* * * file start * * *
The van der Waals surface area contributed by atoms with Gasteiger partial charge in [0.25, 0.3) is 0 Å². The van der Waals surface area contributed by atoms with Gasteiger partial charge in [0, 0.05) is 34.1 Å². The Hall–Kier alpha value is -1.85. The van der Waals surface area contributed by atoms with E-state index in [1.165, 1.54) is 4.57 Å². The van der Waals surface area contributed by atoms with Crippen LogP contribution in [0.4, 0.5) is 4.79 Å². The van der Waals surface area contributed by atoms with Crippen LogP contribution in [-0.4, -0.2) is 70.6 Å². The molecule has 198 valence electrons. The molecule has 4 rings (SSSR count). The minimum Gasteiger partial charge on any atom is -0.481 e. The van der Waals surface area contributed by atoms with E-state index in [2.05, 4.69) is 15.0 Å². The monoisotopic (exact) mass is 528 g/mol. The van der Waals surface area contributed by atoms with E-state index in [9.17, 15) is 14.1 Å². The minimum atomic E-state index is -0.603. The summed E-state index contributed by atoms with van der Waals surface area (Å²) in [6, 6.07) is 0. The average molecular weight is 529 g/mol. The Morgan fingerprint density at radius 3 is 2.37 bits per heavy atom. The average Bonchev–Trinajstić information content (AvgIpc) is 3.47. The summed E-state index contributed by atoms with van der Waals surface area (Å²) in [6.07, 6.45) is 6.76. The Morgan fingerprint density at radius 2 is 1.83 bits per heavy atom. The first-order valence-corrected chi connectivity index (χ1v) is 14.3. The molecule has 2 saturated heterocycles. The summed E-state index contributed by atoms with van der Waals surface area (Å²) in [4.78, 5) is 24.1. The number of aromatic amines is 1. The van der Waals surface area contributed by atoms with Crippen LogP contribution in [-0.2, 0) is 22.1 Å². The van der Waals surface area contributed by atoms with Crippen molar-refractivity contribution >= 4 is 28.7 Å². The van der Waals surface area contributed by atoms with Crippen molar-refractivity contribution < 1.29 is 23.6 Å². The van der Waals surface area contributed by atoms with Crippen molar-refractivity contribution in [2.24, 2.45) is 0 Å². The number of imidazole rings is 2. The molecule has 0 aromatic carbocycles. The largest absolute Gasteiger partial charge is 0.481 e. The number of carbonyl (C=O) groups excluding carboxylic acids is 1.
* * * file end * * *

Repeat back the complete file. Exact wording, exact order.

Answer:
The van der Waals surface area contributed by atoms with Gasteiger partial charge in [0.25, 0.3) is 0 Å². The van der Waals surface area contributed by atoms with Gasteiger partial charge in [0, 0.05) is 34.1 Å². The Hall–Kier alpha value is -1.85. The van der Waals surface area contributed by atoms with E-state index in [1.165, 1.54) is 4.57 Å². The van der Waals surface area contributed by atoms with Crippen LogP contribution in [0.4, 0.5) is 4.79 Å². The van der Waals surface area contributed by atoms with Crippen LogP contribution in [-0.4, -0.2) is 70.6 Å². The molecule has 198 valence electrons. The molecule has 4 rings (SSSR count). The minimum Gasteiger partial charge on any atom is -0.481 e. The van der Waals surface area contributed by atoms with E-state index in [2.05, 4.69) is 15.0 Å². The monoisotopic (exact) mass is 528 g/mol. The van der Waals surface area contributed by atoms with E-state index in [9.17, 15) is 14.1 Å². The minimum atomic E-state index is -0.603. The summed E-state index contributed by atoms with van der Waals surface area (Å²) in [6, 6.07) is 0. The average molecular weight is 529 g/mol. The Morgan fingerprint density at radius 3 is 2.37 bits per heavy atom. The average Bonchev–Trinajstić information content (AvgIpc) is 3.47. The summed E-state index contributed by atoms with van der Waals surface area (Å²) in [6.07, 6.45) is 6.76. The Morgan fingerprint density at radius 2 is 1.83 bits per heavy atom. The first-order valence-corrected chi connectivity index (χ1v) is 14.3. The molecule has 2 saturated heterocycles. The summed E-state index contributed by atoms with van der Waals surface area (Å²) in [4.78, 5) is 24.1. The number of aromatic amines is 1. The van der Waals surface area contributed by atoms with Crippen LogP contribution in [-0.2, 0) is 22.1 Å². The van der Waals surface area contributed by atoms with Crippen molar-refractivity contribution >= 4 is 28.7 Å². The van der Waals surface area contributed by atoms with Crippen molar-refractivity contribution < 1.29 is 23.6 Å². The van der Waals surface area contributed by atoms with Crippen molar-refractivity contribution in [2.24, 2.45) is 0 Å². The number of imidazole rings is 2. The molecule has 0 aromatic carbocycles. The largest absolute Gasteiger partial charge is 0.481 e. The number of carbonyl (C=O) groups excluding carboxylic acids is 1.